The Digital Liberal Arts Programs Committee will be hosting a series of online events on “Digital methods and tools in teaching and learning.” The first of these is the following talk by Alex Wermer-Colan, the Digital Scholarship Coordinator at Temple University.
This talk aims to provide direction and clarify best practices for instructors looking to integrate digital pedagogy into learning sessions, syllabi, and curricula more broadly. To do so, I overview a modular framework and strategy for incorporating digital technologies and tools for cultural analytics (including text mining and mapping) into university courses across a wide range of disciplines.
Taking emerging software and methods in computational textual analysis as the primary example, this talk will showcase user-friendly, web-based tools, such as Voyant and HathiTrust’s Bookworm, that instructors can use for introducing new methods, such as distant reading, within the context of traditional course content. By adapting a modular framework over time, teachers can experiment with lesson plans, like those available through the Programming Historian, to introduce tools and methods to their students without radically rethinking their syllabus. At the same time, a modular framework allows teachers, by working with a network of collaborators, including librarians, IT staff, faculty, and students, to slowly develop longer-term digital projects for cultural analytics. Such collaborative projects offer a unique opportunity to teach students through active-learning about the entire data life cycle, as students learn how to build a dataset, analyze the data, preserve and share their data and code, and present their research results.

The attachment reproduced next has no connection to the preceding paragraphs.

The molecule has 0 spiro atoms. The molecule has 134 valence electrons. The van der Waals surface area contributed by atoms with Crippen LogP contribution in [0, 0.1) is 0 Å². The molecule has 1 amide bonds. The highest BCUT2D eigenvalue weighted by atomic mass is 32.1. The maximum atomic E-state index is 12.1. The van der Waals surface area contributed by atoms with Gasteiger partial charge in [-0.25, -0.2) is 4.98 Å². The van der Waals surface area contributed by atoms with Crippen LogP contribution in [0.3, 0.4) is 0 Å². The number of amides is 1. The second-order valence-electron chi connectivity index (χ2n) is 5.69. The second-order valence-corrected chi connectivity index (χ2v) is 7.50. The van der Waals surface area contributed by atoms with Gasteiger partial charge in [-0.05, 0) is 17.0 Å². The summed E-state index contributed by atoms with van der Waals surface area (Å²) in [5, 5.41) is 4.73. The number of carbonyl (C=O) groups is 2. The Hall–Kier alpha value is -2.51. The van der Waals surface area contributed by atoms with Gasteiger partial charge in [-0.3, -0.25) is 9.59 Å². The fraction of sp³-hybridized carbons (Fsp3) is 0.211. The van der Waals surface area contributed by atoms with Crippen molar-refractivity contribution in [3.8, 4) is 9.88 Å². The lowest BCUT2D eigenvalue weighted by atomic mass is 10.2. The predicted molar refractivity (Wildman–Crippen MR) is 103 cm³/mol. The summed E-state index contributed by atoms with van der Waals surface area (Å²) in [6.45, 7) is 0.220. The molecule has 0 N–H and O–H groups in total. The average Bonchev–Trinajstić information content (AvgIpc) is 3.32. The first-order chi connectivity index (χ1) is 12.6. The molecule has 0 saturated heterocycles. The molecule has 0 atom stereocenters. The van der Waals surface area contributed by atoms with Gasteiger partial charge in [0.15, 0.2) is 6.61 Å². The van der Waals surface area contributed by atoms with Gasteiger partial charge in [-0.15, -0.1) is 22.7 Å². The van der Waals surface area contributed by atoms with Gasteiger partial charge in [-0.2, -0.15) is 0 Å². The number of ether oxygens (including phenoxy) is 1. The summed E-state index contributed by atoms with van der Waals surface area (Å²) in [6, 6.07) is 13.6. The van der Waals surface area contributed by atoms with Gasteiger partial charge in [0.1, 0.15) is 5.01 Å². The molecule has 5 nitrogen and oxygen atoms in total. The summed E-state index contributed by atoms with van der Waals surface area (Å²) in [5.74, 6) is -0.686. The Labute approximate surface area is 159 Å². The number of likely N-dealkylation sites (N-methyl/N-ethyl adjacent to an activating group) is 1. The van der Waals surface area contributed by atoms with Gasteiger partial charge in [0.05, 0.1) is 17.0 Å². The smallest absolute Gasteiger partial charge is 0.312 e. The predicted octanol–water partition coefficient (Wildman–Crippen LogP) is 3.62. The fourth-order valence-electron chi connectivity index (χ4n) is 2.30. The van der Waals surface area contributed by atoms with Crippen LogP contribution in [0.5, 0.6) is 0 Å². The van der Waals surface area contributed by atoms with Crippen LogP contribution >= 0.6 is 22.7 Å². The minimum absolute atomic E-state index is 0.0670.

To demystify digital pedagogy, then, this talk aims to give a clear idea of practical ways for teachers to introduce new methods into their instruction, while also accumulating over time the work of individual students and classes. Instructors can then approach their pedagogy in relation to digital technology with a holistic eye towards immediate pedagogical benefits and long-term goals, teaching students practical skills while rewarding their productive labor through credited role in contributing to larger digital projects integral to faculty research, departmental initiatives, and institutional projects.
Dr. Alex Wermer-Colan works as a Digital Scholarship Coordinator at Temple University Libraries’ Loretta C. Duckworth Scholars Studio. Alex holds an M.A. in the Humanities from the University of Chicago and a Ph.D. in English from the Graduate Center, City University of New York. Alex leads workshops on computational methods of interpretation, while offering consultations, and developing research projects. To contact Alex, email email@example.com and on Twitter @alexwermercolan.